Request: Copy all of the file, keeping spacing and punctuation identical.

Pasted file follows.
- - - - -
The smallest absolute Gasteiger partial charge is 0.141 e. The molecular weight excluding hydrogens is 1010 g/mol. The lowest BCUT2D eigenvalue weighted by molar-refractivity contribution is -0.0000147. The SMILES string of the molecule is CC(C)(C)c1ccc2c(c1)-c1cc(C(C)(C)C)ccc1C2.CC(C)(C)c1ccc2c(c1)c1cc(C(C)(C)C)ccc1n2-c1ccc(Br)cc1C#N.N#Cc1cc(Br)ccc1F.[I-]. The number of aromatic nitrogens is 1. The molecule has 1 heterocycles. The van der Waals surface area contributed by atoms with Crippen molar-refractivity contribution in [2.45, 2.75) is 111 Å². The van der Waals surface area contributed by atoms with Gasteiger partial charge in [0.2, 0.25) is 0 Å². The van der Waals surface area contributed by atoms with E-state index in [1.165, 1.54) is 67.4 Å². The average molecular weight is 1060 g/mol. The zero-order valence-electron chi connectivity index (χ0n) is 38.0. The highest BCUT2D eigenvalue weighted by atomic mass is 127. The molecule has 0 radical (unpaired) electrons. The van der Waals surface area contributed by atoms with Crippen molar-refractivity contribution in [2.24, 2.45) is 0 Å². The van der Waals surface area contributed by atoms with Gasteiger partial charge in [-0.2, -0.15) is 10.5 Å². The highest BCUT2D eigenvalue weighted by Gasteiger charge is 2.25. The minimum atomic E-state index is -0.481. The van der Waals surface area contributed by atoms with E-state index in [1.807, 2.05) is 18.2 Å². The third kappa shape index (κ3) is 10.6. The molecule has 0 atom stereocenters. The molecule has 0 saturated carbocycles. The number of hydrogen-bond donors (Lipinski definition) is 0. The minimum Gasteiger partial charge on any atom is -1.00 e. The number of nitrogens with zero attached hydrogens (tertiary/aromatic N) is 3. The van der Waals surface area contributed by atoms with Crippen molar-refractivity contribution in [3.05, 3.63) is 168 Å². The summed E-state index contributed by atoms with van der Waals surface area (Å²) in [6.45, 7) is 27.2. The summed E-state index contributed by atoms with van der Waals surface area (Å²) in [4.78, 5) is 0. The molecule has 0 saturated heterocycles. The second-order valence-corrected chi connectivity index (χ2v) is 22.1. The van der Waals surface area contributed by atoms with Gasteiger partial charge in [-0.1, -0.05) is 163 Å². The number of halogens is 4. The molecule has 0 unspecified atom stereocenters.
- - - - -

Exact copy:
The smallest absolute Gasteiger partial charge is 0.141 e. The molecular weight excluding hydrogens is 1010 g/mol. The lowest BCUT2D eigenvalue weighted by molar-refractivity contribution is -0.0000147. The SMILES string of the molecule is CC(C)(C)c1ccc2c(c1)-c1cc(C(C)(C)C)ccc1C2.CC(C)(C)c1ccc2c(c1)c1cc(C(C)(C)C)ccc1n2-c1ccc(Br)cc1C#N.N#Cc1cc(Br)ccc1F.[I-]. The number of aromatic nitrogens is 1. The molecule has 1 heterocycles. The van der Waals surface area contributed by atoms with Crippen molar-refractivity contribution in [2.45, 2.75) is 111 Å². The van der Waals surface area contributed by atoms with Gasteiger partial charge in [0.2, 0.25) is 0 Å². The van der Waals surface area contributed by atoms with E-state index in [1.165, 1.54) is 67.4 Å². The average molecular weight is 1060 g/mol. The zero-order valence-electron chi connectivity index (χ0n) is 38.0. The highest BCUT2D eigenvalue weighted by atomic mass is 127. The molecule has 0 radical (unpaired) electrons. The van der Waals surface area contributed by atoms with Crippen molar-refractivity contribution in [2.24, 2.45) is 0 Å². The van der Waals surface area contributed by atoms with Gasteiger partial charge in [-0.2, -0.15) is 10.5 Å². The highest BCUT2D eigenvalue weighted by Gasteiger charge is 2.25. The minimum atomic E-state index is -0.481. The van der Waals surface area contributed by atoms with E-state index in [1.807, 2.05) is 18.2 Å². The third kappa shape index (κ3) is 10.6. The molecule has 0 atom stereocenters. The molecule has 0 saturated carbocycles. The number of hydrogen-bond donors (Lipinski definition) is 0. The minimum Gasteiger partial charge on any atom is -1.00 e. The number of nitrogens with zero attached hydrogens (tertiary/aromatic N) is 3. The van der Waals surface area contributed by atoms with Crippen molar-refractivity contribution in [3.05, 3.63) is 168 Å². The summed E-state index contributed by atoms with van der Waals surface area (Å²) in [6.45, 7) is 27.2. The summed E-state index contributed by atoms with van der Waals surface area (Å²) in [4.78, 5) is 0. The molecule has 0 saturated heterocycles. The second-order valence-corrected chi connectivity index (χ2v) is 22.1. The van der Waals surface area contributed by atoms with Gasteiger partial charge in [-0.1, -0.05) is 163 Å². The number of halogens is 4. The molecule has 0 unspecified atom stereocenters.